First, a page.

I’ve written at some length in previous posts about how punishment was meted out to Cornelisz’s band of cut throats. The lucky ones, you might say, met their end at the Abrolhos Islands. The VOC took its vengeance on those unfortunates who made it back to Batavia. It is hard to imagine anyone surviving the aftermath of any but the mildest of punishments such as keelhauling or dropping from the yard in the tropical heat of the Indonesian islands.

But what of the survivors, the innocents?

The mind of a psychopath

Quite a number of psychopaths have made a name for themselves. Hitler, Napoleon, Stalin. Ted Bundy is another, more recent, example. What about Jeronimus Cornelisz, erstwhile under merchant on the merchantship Batavia, who for a few short months in 1629,  strode his tiny island like a colossus, or a God, dealing out death and destruction on a whim. What’s makes a person a psychopath? How do you pick them from the rest of humanity?

Full marks for deviousness and cunning

Jeroniumus Cornelisz has gone down in history as a mass murderer, responsible for the deaths of around one hundred people who had survived the horror of the wreck of the Batavia in 1629. To give him his due, you’d have to give the man full marks for deviousness and cunning. As Under-merchant on the Batavia, he was nominally third in command – after Upper-merchant Pelsaert and Captain Jacobsz. In a society where rank and status were all-important, although he joined the rest of the ship-wrecked folk late in the piece, he quickly took over control of the island by becoming head of the council. It would seem that almost immediately, he decided that there was insufficient supplies to sustain everyone until help came. You might say what happened next was a very early example of ‘survival of the fittest’.

The first murders

In my last post, I described how Jeronimus Cornelisz, arch-villain of the Batavia shipwreck survivors, divided his flock by setting up settlements on different islands. He’d promised all of them to supply them with provisions from the central store, a promise he never intended to keep. Before he could do much more, however, Cornelisz needed support, and he found willing conspirators amongst the young men who had shared the stern section of the Batavia with him. Several were younger sons of noblemen, sent off to make a name for themselves in the Indies.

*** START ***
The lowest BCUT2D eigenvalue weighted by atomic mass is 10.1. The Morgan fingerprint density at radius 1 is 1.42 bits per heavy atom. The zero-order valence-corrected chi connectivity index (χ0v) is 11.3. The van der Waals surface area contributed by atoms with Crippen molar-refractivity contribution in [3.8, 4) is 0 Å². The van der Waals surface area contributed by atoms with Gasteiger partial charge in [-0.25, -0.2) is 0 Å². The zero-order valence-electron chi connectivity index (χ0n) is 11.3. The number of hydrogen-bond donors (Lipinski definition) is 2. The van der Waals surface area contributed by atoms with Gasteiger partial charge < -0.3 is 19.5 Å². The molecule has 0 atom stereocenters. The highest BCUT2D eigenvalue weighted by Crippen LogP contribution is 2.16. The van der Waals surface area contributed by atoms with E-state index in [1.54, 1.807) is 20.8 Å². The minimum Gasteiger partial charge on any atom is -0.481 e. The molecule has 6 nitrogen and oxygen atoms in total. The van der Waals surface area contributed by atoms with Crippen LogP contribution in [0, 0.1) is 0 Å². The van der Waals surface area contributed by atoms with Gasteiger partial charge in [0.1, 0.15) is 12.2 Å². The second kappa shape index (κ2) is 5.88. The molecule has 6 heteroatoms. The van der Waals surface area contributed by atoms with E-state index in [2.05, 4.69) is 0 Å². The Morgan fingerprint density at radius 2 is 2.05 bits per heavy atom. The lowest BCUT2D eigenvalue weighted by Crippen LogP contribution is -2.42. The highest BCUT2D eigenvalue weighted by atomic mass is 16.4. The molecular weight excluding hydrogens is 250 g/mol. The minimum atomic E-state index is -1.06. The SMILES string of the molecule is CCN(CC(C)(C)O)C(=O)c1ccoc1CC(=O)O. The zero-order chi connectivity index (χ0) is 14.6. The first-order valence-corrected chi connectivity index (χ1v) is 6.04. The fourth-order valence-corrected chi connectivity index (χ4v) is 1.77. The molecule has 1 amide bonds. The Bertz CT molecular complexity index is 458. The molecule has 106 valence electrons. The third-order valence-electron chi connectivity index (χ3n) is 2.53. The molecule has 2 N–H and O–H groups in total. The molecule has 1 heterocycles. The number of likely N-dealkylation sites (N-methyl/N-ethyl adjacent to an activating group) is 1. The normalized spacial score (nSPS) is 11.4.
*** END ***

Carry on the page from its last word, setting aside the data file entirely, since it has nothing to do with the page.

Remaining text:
Now to gradually reduce the number of people on Batavia’s graveyard in more permanent ways, while at the same time cementing his authority.

Murder most foul

The first broad daylight murders occurred on the 9th July, when the people who had settled on Traitor’s Island suddenly launched their rafts and headed off into the channel. Cornelisz flew into a rage and had his men intercept them. Some were brought back to Batavia’s Graveyard, where Cornelisz ordered them put to death – for defying the Council’s authority. Several men and two children were put to the sword. One man was killed with a pike through the throat. The Undermerchant’s thugs then took the three remaining women into the channel and threw them overboard, where they drowned. All this took place in front of the other survivors. Those on the Seal’s Island would also have been witness to events.

The question is why? What happened to cause Cornelisz such consternation, and why did the people on Traitor’s Island launch their rafts?

Kill or be killed

One of the most compelling problems facing an author telling the story of what happened is actually this surfeit of murder. There is a real risk that the novel could degenerate into an endless litany of murder after murder, until the reader’s eyes glazed over. So I tried to select the most ‘important’ murders and highlighted those in the book. When I say ‘important’ I mean that they illustrated the way the situation was deteriorating, or they showed the character or those being forced to kill, or those others who were delighting in the chance. Especially in the early days, before Cornelisz had consolidated his position, murders were carried out quietly, at night. Later, death was a game for the gang. The remaining survivors walked a tightrope, hoping not to displease any of the brutes.

Why approach from the North?

I’m one of those people who believes that when you write about real historical events, it isn’t your place to change facts. If people died, they die. If they survived, they survive. There’s plenty of room for drama and motivation without messing with reality. However… Sometimes the facts as recorded in Pelsaert’s journal are imprecise or… odd. This is one such instance.

The hell below decks

Many of us have some idea of what it’s like when a ship goes down – if only from watching a movie such as Titanic. But what would it have been like for the people on the Batavia? Especially the soldiers below decks.